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Blood test can predict risk of developing tuberculosis

Date:
March 23, 2016
Source:
NIH/National Institute of Allergy and Infectious Diseases
Summary:
Only a fraction of those infected with the bacterium that causes TB ever develops symptomatic illness. Now, an international team of researchers has identified biological markers in the blood of latently infected people that may lead doctors to a way to predict who is at high risk of developing active TB. If validated, a test based on these blood biomarkers would allow doctors to target therapies to at-risk people, thus preventing them from getting sick.
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One-third of the world's population is thought to be infected with Mycobacterium tuberculosis (Mtb), the bacterium that causes tuberculosis (TB), but just a small fraction ever develops symptomatic illness. Now, an international team of researchers has identified biological markers in the blood of latently infected people that may give doctors a tool they have long sought: a way to predict who is at high risk of developing active TB. If validated through additional clinical trials, a test based on these blood biomarkers would allow doctors to target therapies to at-risk people, thus preventing them from getting sick.

The decade-long research effort was led by investigators from the South African Tuberculosis Vaccine Initiative at the University of Cape Town, and the Center for Infectious Disease Research, Seattle. It was funded in part by the National Institutes of Health.

The biomarkers were identified in two stages. First, researchers collected blood samples for two years from more than 6,000 Mtb-infected but otherwise healthy adolescent volunteers in South Africa. Analysis of the samples revealed patterns of gene expression that differed between volunteers who eventually developed TB and those who remained healthy. This risk "signature," confined to a set of 16 genes, could be detected in a blood sample as early as 18 months before the infected person developed active TB.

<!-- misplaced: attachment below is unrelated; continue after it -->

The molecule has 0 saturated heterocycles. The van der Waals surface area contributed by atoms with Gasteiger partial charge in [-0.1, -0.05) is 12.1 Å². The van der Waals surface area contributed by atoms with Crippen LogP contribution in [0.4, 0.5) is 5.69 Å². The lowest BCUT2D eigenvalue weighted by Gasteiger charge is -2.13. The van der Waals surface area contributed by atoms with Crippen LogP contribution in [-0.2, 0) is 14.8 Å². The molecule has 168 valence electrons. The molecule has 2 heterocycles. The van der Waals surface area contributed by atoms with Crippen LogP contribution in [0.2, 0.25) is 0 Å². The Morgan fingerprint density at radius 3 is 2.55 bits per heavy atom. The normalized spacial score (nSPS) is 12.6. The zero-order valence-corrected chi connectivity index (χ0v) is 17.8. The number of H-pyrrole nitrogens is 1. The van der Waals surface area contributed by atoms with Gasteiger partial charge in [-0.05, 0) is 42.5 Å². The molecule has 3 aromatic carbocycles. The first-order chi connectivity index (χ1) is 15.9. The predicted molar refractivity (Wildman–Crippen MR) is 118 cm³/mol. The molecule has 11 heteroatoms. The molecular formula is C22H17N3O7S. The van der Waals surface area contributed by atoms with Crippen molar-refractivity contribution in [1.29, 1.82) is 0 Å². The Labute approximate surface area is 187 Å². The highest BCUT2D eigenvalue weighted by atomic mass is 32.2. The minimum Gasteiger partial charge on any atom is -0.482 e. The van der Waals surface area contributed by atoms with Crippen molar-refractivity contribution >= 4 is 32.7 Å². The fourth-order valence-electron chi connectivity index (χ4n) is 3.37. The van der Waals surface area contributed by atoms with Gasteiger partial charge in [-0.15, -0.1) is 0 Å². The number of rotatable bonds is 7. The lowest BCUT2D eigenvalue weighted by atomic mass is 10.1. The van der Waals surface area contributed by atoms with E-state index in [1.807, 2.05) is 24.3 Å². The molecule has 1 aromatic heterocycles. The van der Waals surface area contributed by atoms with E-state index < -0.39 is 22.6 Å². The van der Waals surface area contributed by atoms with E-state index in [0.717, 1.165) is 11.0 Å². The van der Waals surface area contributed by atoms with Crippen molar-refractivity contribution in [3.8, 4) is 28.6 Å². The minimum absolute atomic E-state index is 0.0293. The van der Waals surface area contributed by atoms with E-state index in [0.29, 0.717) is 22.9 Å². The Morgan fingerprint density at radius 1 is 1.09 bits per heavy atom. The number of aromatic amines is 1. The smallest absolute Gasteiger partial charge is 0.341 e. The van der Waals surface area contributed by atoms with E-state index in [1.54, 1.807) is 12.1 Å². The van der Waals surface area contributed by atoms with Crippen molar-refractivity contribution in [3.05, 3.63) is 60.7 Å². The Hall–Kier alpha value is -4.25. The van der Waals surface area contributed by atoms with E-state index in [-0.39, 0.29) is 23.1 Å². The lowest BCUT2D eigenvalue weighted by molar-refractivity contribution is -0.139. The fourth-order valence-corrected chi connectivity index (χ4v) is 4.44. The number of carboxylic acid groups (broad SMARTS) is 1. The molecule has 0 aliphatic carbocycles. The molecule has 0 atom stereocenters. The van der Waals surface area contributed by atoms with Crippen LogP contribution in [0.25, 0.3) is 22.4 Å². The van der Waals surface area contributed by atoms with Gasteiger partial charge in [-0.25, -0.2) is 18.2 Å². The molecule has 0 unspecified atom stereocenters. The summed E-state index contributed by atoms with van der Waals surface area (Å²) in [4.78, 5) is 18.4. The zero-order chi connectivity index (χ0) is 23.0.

Next, the team confirmed the genetic risk signature's predictive ability in a study of more than 4,500 volunteers in South Africa and The Gambia. Volunteers in this study were healthy but lived with people who had recently been diagnosed with active TB. The second study group was more varied in age, health status, ethnicity and exposure to locally common strains of Mtb than volunteers in the first study. Despite the differences, the same risk signature found in the first study was detected in the people who eventually developed active TB during the second trial.


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Materials provided by NIH/National Institute of Allergy and Infectious Diseases. Note: Content may be edited for style and length.


Journal Reference:

  1. Daniel E Zak, Adam Penn-Nicholson, Thomas J Scriba, Ethan Thompson, Sara Suliman, Lynn M Amon, Hassan Mahomed, Mzwandile Erasmus, Wendy Whatney, Gregory D Hussey, Deborah Abrahams, Fazlin Kafaar, Tony Hawkridge, Suzanne Verver, E Jane Hughes, Martin Ota, Jayne Sutherland, Rawleigh Howe, Hazel M Dockrell, W Henry Boom, Bonnie Thiel, Tom H M Ottenhoff, Harriet Mayanja-Kizza, Amelia C Crampin, Katrina Downing, Mark Hatherill, Joe Valvo, Smitha Shankar, Shreemanta K Parida, Stefan H E Kaufmann, Gerhard Walzl, Alan Aderem, Willem A Hanekom. A blood RNA signature for tuberculosis disease risk: a prospective cohort study. The Lancet, 2016; DOI: 10.1016/S0140-6736(15)01316-1

Cite This Page:

NIH/National Institute of Allergy and Infectious Diseases. "Blood test can predict risk of developing tuberculosis." ScienceDaily. ScienceDaily, 23 March 2016. <www.sciencedaily.com/releases/2016/03/160323185639.htm>.
NIH/National Institute of Allergy and Infectious Diseases. (2016, March 23). Blood test can predict risk of developing tuberculosis. ScienceDaily. Retrieved May 26, 2017 from www.sciencedaily.com/releases/2016/03/160323185639.htm
NIH/National Institute of Allergy and Infectious Diseases. "Blood test can predict risk of developing tuberculosis." ScienceDaily. www.sciencedaily.com/releases/2016/03/160323185639.htm (accessed May 26, 2017).

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